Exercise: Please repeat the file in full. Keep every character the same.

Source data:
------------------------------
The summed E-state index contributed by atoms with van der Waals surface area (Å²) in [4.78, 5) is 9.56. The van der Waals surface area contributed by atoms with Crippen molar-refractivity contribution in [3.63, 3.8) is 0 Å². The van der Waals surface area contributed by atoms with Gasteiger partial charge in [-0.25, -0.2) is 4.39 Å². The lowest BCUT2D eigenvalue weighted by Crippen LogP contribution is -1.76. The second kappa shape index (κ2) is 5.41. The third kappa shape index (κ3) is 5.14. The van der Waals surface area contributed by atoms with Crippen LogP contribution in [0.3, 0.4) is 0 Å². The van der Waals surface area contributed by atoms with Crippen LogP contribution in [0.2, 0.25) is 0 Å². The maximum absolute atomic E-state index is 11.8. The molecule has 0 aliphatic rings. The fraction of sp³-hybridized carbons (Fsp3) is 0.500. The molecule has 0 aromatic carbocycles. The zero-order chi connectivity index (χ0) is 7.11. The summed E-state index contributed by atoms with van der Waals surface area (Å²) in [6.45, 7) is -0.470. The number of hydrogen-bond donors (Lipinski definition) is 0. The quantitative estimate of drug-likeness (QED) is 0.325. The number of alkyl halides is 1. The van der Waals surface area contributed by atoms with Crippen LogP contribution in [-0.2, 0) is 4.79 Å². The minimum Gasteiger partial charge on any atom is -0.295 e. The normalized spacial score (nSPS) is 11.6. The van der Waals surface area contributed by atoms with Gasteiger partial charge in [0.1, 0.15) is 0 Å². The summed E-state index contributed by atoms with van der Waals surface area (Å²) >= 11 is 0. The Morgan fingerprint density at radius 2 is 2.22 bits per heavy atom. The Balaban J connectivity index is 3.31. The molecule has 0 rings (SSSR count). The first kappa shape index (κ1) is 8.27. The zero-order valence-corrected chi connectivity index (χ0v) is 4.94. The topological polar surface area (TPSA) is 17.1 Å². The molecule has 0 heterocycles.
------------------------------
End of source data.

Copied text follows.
The summed E-state index contributed by atoms with van der Waals surface area (Å²) in [4.78, 5) is 9.56. The van der Waals surface area contributed by atoms with Crippen molar-refractivity contribution in [3.63, 3.8) is 0 Å². The van der Waals surface area contributed by atoms with Gasteiger partial charge in [-0.25, -0.2) is 4.39 Å². The lowest BCUT2D eigenvalue weighted by Crippen LogP contribution is -1.76. The second kappa shape index (κ2) is 5.41. The third kappa shape index (κ3) is 5.14. The van der Waals surface area contributed by atoms with Crippen LogP contribution in [0.3, 0.4) is 0 Å². The van der Waals surface area contributed by atoms with Crippen LogP contribution in [0.2, 0.25) is 0 Å². The maximum absolute atomic E-state index is 11.8. The molecule has 0 aliphatic rings. The fraction of sp³-hybridized carbons (Fsp3) is 0.500. The molecule has 0 aromatic carbocycles. The zero-order chi connectivity index (χ0) is 7.11. The summed E-state index contributed by atoms with van der Waals surface area (Å²) in [6.45, 7) is -0.470. The number of hydrogen-bond donors (Lipinski definition) is 0. The quantitative estimate of drug-likeness (QED) is 0.325. The number of alkyl halides is 1. The van der Waals surface area contributed by atoms with Crippen LogP contribution in [-0.2, 0) is 4.79 Å². The minimum Gasteiger partial charge on any atom is -0.295 e. The normalized spacial score (nSPS) is 11.6. The van der Waals surface area contributed by atoms with Gasteiger partial charge in [0.1, 0.15) is 0 Å². The summed E-state index contributed by atoms with van der Waals surface area (Å²) >= 11 is 0. The Morgan fingerprint density at radius 2 is 2.22 bits per heavy atom. The Balaban J connectivity index is 3.31. The molecule has 0 rings (SSSR count). The first kappa shape index (κ1) is 8.27. The zero-order valence-corrected chi connectivity index (χ0v) is 4.94. The topological polar surface area (TPSA) is 17.1 Å². The molecule has 0 heterocycles.